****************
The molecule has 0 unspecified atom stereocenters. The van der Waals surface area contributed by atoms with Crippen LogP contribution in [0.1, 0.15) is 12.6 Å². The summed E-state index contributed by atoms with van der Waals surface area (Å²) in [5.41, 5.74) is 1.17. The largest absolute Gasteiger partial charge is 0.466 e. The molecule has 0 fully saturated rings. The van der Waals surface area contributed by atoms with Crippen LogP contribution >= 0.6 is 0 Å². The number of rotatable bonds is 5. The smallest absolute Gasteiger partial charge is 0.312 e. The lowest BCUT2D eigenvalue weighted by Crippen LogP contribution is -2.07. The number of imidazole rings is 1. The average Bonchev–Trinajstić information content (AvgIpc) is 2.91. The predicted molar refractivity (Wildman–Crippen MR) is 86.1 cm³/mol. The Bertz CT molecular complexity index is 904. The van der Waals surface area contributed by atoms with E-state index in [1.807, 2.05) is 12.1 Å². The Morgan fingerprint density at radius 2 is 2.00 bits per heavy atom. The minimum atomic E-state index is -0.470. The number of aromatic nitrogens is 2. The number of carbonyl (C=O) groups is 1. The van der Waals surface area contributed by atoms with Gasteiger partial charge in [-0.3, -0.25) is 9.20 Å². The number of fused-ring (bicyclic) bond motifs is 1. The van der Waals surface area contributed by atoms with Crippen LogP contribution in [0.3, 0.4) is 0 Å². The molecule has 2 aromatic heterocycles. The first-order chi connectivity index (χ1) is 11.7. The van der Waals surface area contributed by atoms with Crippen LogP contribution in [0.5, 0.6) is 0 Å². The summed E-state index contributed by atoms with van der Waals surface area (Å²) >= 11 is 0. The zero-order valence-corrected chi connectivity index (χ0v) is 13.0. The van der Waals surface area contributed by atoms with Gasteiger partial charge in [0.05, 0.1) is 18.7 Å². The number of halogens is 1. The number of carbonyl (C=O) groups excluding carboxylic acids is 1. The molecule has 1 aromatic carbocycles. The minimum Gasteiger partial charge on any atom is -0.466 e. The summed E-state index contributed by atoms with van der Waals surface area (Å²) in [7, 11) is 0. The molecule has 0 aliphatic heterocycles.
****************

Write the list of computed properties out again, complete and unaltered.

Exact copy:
The molecule has 0 unspecified atom stereocenters. The van der Waals surface area contributed by atoms with Crippen LogP contribution in [0.1, 0.15) is 12.6 Å². The summed E-state index contributed by atoms with van der Waals surface area (Å²) in [5.41, 5.74) is 1.17. The largest absolute Gasteiger partial charge is 0.466 e. The molecule has 0 fully saturated rings. The van der Waals surface area contributed by atoms with Crippen LogP contribution >= 0.6 is 0 Å². The number of rotatable bonds is 5. The smallest absolute Gasteiger partial charge is 0.312 e. The lowest BCUT2D eigenvalue weighted by Crippen LogP contribution is -2.07. The number of imidazole rings is 1. The average Bonchev–Trinajstić information content (AvgIpc) is 2.91. The predicted molar refractivity (Wildman–Crippen MR) is 86.1 cm³/mol. The Bertz CT molecular complexity index is 904. The van der Waals surface area contributed by atoms with E-state index in [1.807, 2.05) is 12.1 Å². The Morgan fingerprint density at radius 2 is 2.00 bits per heavy atom. The minimum atomic E-state index is -0.470. The number of aromatic nitrogens is 2. The number of carbonyl (C=O) groups is 1. The van der Waals surface area contributed by atoms with Gasteiger partial charge in [-0.3, -0.25) is 9.20 Å². The number of fused-ring (bicyclic) bond motifs is 1. The van der Waals surface area contributed by atoms with Crippen LogP contribution in [0.3, 0.4) is 0 Å². The molecule has 2 aromatic heterocycles. The first-order chi connectivity index (χ1) is 11.7. The van der Waals surface area contributed by atoms with Crippen LogP contribution in [0.5, 0.6) is 0 Å². The summed E-state index contributed by atoms with van der Waals surface area (Å²) >= 11 is 0. The zero-order valence-corrected chi connectivity index (χ0v) is 13.0. The van der Waals surface area contributed by atoms with Gasteiger partial charge in [0.05, 0.1) is 18.7 Å². The number of halogens is 1. The number of carbonyl (C=O) groups excluding carboxylic acids is 1. The molecule has 1 aromatic carbocycles. The minimum Gasteiger partial charge on any atom is -0.466 e. The summed E-state index contributed by atoms with van der Waals surface area (Å²) in [7, 11) is 0. The molecule has 0 aliphatic heterocycles.